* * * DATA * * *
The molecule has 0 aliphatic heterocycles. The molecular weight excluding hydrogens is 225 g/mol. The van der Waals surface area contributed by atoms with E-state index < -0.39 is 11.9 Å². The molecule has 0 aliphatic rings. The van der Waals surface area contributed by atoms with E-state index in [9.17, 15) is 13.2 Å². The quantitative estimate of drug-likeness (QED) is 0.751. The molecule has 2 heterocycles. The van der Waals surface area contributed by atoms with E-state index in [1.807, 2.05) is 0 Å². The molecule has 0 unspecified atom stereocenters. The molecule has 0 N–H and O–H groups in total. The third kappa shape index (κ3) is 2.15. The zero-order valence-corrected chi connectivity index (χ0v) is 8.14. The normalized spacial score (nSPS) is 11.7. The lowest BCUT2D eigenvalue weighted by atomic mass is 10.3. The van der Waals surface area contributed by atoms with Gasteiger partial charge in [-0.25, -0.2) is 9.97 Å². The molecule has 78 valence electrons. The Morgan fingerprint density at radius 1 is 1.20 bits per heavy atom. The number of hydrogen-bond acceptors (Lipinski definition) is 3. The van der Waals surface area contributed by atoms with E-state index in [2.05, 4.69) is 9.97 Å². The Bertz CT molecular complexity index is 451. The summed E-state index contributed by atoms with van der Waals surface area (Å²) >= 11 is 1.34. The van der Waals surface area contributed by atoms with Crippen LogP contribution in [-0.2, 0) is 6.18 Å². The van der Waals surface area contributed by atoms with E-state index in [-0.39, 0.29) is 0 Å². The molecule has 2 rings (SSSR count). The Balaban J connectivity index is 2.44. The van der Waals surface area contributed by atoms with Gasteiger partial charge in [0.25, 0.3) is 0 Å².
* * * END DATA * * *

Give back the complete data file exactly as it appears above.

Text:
The molecule has 0 aliphatic heterocycles. The molecular weight excluding hydrogens is 225 g/mol. The van der Waals surface area contributed by atoms with E-state index < -0.39 is 11.9 Å². The molecule has 0 aliphatic rings. The van der Waals surface area contributed by atoms with E-state index in [9.17, 15) is 13.2 Å². The quantitative estimate of drug-likeness (QED) is 0.751. The molecule has 2 heterocycles. The van der Waals surface area contributed by atoms with E-state index in [1.807, 2.05) is 0 Å². The molecule has 0 unspecified atom stereocenters. The molecule has 0 N–H and O–H groups in total. The third kappa shape index (κ3) is 2.15. The zero-order valence-corrected chi connectivity index (χ0v) is 8.14. The normalized spacial score (nSPS) is 11.7. The lowest BCUT2D eigenvalue weighted by atomic mass is 10.3. The van der Waals surface area contributed by atoms with Gasteiger partial charge in [-0.25, -0.2) is 9.97 Å². The molecule has 78 valence electrons. The Morgan fingerprint density at radius 1 is 1.20 bits per heavy atom. The number of hydrogen-bond acceptors (Lipinski definition) is 3. The van der Waals surface area contributed by atoms with E-state index in [2.05, 4.69) is 9.97 Å². The Bertz CT molecular complexity index is 451. The summed E-state index contributed by atoms with van der Waals surface area (Å²) >= 11 is 1.34. The van der Waals surface area contributed by atoms with Crippen LogP contribution in [-0.2, 0) is 6.18 Å². The van der Waals surface area contributed by atoms with E-state index in [-0.39, 0.29) is 0 Å². The molecule has 2 rings (SSSR count). The Balaban J connectivity index is 2.44. The van der Waals surface area contributed by atoms with Gasteiger partial charge in [0.25, 0.3) is 0 Å².